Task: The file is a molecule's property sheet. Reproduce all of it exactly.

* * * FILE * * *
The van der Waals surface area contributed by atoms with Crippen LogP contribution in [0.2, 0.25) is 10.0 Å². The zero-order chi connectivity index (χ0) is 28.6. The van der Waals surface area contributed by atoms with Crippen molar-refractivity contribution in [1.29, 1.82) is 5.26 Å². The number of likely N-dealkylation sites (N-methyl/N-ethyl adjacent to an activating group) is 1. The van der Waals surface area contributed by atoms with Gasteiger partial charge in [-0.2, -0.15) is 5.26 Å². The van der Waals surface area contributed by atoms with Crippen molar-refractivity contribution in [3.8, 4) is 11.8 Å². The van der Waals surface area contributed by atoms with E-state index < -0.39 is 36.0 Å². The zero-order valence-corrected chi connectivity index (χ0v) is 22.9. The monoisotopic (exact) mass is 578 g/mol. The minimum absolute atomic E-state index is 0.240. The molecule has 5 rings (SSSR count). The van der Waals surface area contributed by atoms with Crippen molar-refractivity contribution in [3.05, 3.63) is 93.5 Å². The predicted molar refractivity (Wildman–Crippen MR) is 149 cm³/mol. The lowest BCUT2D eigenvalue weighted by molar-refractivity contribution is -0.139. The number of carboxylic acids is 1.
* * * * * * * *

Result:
The van der Waals surface area contributed by atoms with Crippen LogP contribution in [0.2, 0.25) is 10.0 Å². The zero-order chi connectivity index (χ0) is 28.6. The van der Waals surface area contributed by atoms with Crippen molar-refractivity contribution in [1.29, 1.82) is 5.26 Å². The number of likely N-dealkylation sites (N-methyl/N-ethyl adjacent to an activating group) is 1. The van der Waals surface area contributed by atoms with Gasteiger partial charge in [-0.2, -0.15) is 5.26 Å². The van der Waals surface area contributed by atoms with Crippen molar-refractivity contribution in [3.8, 4) is 11.8 Å². The van der Waals surface area contributed by atoms with E-state index < -0.39 is 36.0 Å². The zero-order valence-corrected chi connectivity index (χ0v) is 22.9. The monoisotopic (exact) mass is 578 g/mol. The minimum absolute atomic E-state index is 0.240. The molecule has 5 rings (SSSR count). The van der Waals surface area contributed by atoms with Crippen molar-refractivity contribution in [3.05, 3.63) is 93.5 Å². The predicted molar refractivity (Wildman–Crippen MR) is 149 cm³/mol. The lowest BCUT2D eigenvalue weighted by molar-refractivity contribution is -0.139. The number of carboxylic acids is 1.